Is that the best solution for this problem? Nope. The best solution will be the one that works. Will my solution inspire someone else’s solution? Well, there’s no point in sharing if you don’t think someone might be inspired by it.
So, my conclusion is that this hiring of autistics is a slippery slope. One that I hope all the kinks are worked out of by the time I graduate university. You’ve got two years America. Two years (maybe 4 if I push through to my Masters before looking for work in my field) to get this ironed out. I won’t expect special treatment and will be wary of accepting any.
Last year, when I found out I had autism–more specifically aspergers–I read and read and read every list of symptoms, traits and attributes of the disorder. Well, I’m an aspie after all, so why wouldn’t I obsessively research the hell out of something? Anyhow, one of those traits is Theory of Mind. It’s a relatively easy way for psychologists to diagnose children as young as 3-4 years old with autism spectrum disorder. I have my own thoughts about it.
Theory of Mind Defined
First, what’s theory of mind? As it’s defined by Google
Theory of mind (often abbreviated ToM) is the ability to attribute mental states — beliefs, intents, desires, pretending, knowledge, etc. — to oneself and others and to understand that others have beliefs, desires, and intentions that are different from one’s own.
When dealing with autistic kids, this tends to be true. They don’t understand that you don’t know what they know. But, in hind sight, normal kids struggle with theory of mind, but have to actively remember that not everyone knows the same things. It’s the number one reason mom and dad cease being cool in your teens. Your theory of mind has developed and your experience has removed itself from your parents, so they’re no longer impressively knowledgeable. /tangent
I have been an active participant in quite a few groups on Facebook that facilitate interaction with other autists. I have noticed over the past 8 months that it’s not adult autistics that struggle with theory of mind. It’s adult NT’s (NT stands for NeuroTypical, which accounts for the other 67 people). I have interacted with a lot of NT’s in the world and the common underlying factor is they expect you to read their mind, experience what they experience, do what they do, see things the way they see them, etc ad naseum. It’s quite frustrating really. Especially when I go to my autism groups and chat with my lady friends and there’s very little misunderstanding, lots of asking questions and not much arguing (if any at all). We come from all walks of life with very different interests and beliefs and we tend to take people at face value.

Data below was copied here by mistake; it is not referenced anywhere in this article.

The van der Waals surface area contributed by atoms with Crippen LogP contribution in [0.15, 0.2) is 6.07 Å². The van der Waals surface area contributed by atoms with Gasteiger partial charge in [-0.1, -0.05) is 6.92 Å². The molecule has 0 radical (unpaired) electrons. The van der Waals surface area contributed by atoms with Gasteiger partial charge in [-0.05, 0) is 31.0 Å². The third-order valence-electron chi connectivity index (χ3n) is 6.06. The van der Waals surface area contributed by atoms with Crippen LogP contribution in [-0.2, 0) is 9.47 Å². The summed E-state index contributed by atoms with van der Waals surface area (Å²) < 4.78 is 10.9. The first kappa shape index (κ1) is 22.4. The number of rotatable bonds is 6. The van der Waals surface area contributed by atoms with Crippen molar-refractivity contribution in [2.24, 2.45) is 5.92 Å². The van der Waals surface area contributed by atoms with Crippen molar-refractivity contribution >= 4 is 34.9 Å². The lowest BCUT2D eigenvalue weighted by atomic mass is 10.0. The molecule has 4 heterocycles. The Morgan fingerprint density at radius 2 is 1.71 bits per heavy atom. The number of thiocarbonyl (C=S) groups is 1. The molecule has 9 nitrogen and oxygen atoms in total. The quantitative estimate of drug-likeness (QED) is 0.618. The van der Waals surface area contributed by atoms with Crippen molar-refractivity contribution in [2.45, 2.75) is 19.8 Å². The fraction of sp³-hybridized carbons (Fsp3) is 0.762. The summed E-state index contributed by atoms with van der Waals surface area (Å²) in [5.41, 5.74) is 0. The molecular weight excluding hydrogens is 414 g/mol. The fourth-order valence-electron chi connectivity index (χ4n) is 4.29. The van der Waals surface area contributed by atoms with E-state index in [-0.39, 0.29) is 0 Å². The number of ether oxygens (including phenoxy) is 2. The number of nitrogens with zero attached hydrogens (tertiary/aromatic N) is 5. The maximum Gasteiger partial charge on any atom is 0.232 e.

How do NT’s have 0 theory of mind?
All I can give are examples. Ranging from the very rich commentary during Katrina “Why didn’t they just go to their summer homes?” to the idiot on facebook that says “everyone knows who Jim Parsons is, he’s on Big Bang Theory, played in [some obscure Broadway shows] and [some other really really obscure random fact about Jim Parsons].” As if that’s a reason for me to know him at all let alone recognize his face. I’ve only seen one episode of BBT and thought it was droll. I have no desire to watch it and probably never will.
Honestly, though, I don’t recognize faces very well and if I haven’t developed a way of recognizing you, I won’t. I still have to map my mother-in-laws face every time I see her because I only remember her by her short pudgy build. You should have seen me when I used her hair as a mnemonic… haha, I would look at her completely confused whenever she dyed her hair or changed the style. She’d ask me if there was something wrong with her hair and I’d have to tell her no, but really I wanted to say “you look like a completely different person.” I had to find another feature to recognize her by. She loses weight or starts walking more elegantly and I’ll be lost.
So, another example would be a lawyer I’ve dealt with recently. When you live in the city, as a woman, it’s kind of a running joke to carry a weapon with you when you’re out alone at night. Women are 10x more likely to be raped than a man. Especially at night, especially in the city. A weapon is a necessary thing. It doesn’t make the neighborhood unsafe for children to grow up in. Children aren’t going to the store by themselves at 10pm and they’re not playing outside by themselves. So the point is moot. But he says, “why did you have to carry a knife to the store with you at 11pm if the neighborhood is so safe?” Mind you, the neighborhood my ex lives in has survived 3 murders during the day within the past 4 years. The guy was never caught. So… How does this question even get asked? For one, your white male privilege is showing and two, you’re completely oblivious to the real world and how it works. Honestly, he got the idea from a tweet I posted. If you take a tweet seriously, I got some tweets to show you that my ex posted to a 17 year old girl. I’d love to bring those up in court and use his complete lack of theory of mind against him. But I’m not petty.